By DAVID GREEN
The past four years have been a little peculiar with a daughter at the University of Michigan. In a family so heavily laden with Michigan State graduates, it’s been uncomfortable at times.
It’s all over now. Commencement was Saturday and we had a most interesting weekend.
Maddie lives in a large old house with 11 other students. It was once a glorious place before it became part of the student ghetto. There are so many interesting features hidden behind the...well, behind what students have turned it into over the decades.
The house was the scene of many a party, but a special one was planned Friday night. This was for the parents, with the guests furnishing the food, of course.
Maddie said it was the boys who cleaned the house that morning and I wouldn’t be surprised if they’ve served as the greatest offenders of cleanliness.
The state of the house was something that parents discussed during the party. One mother said that when she visited her daughter during the school year, she simply shut out everything the moment she walked in the front door. She had a self-imposed blindness as she quickly went up the stairs to the haven of her daughter’s room, where everything was calm and orderly.
I was always somewhat surprised before I reached the front door—all that debris on the porch. Students knew parents would visit from time to time, but I’m sure those who favored some cleanliness weren’t about to serve as the cleanup crew for those who made the mess.
Maddie was somewhat of an outsider at the house. The other three girls knew each other from high school in Troy. Many of the boys were friends from Traverse City. Maddie was the small-town kid from somewhere else. Sort of a cultural exchange program.
The party received a few odd looks from passersby. Loud front-yard parties are common in student housing areas, but this one had old people there, along with young siblings of a housemate.
I’m sure the affair ended early—after all, the guests were in their 50s and 60s—and the graduating seniors were to meet at 8 a.m. the next morning to prepare for the walk into the stadium.
Colleen and I made our way inside the stadium Saturday morning and soon the black-robed seniors began filing down the stairs on the far side of the stadium. They looked like ants making their way along a food route. It must have taken a chilly 45 minutes for all of them to enter and take a seat. I suppose Zac Johnson and Dominique Cox from Morenci were among them.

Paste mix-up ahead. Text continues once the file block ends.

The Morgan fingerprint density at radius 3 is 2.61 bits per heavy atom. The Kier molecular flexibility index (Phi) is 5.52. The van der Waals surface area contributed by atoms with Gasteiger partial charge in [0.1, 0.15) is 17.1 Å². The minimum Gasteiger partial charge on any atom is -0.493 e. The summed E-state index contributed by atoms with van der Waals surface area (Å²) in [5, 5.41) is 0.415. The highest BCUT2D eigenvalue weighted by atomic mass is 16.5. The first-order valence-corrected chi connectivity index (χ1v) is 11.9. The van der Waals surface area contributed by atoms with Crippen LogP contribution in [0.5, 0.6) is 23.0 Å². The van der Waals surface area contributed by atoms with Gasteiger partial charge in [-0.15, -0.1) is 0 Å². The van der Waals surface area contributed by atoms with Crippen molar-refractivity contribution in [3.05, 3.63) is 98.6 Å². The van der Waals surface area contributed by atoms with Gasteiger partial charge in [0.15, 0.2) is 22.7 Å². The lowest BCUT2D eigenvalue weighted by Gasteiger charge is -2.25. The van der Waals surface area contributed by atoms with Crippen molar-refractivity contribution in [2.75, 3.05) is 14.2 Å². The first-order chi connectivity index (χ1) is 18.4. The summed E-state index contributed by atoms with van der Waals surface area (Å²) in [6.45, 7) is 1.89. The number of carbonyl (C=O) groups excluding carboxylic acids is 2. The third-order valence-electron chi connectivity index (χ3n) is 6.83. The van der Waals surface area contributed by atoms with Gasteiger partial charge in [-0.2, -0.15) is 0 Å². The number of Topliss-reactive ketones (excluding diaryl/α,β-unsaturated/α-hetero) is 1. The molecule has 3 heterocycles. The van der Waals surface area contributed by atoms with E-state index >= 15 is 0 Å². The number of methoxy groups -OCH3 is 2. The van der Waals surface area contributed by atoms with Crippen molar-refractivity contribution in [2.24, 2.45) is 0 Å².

Six honorary degrees were awarded, including one to film maker Spike Lee who by far drew the biggest applause of the day. It’s a tradition for Michigan’s new governor to serve as the commencement speaker. Outside the stadium, the chants from the protesters could be heard; inside, Gov. Snyder was given a mostly polite reception.
College president Mary Sue Coleman paved the way for his introduction by talking about opposing viewpoints and quoting Woodrow Wilson: “If you want to make enemies, try to change something.”
I smiled when the student commencement speaker made reference to how things began for the Class of 2011: a football loss to Appalachian State. She mentioned that to point out that today—the end of four years together—wasn’t so depressing after all. Don’t they talk about anything other than football in that town?
She said something that really explained U of M to me. She said they’re the victors who know they’ve won the game before it even starts. I wondered what sport she was referring to, but then I realized what she had just done. She encapsulated the attitude (I almost wrote arrogance) of the campus perfectly. It’s what a non-fan finds so annoying about the place. Surprising news: There are brilliant students doing amazing work at colleges throughout the state, not just in Ann Arbor.
I think it was Pres. Coleman who asked parents if their child was a better person now than the one they dropped off four years ago. That was easy to answer.
We have a daughter who made wonderful strides forward during her four years there, and never once did I hear her say “Go blue!”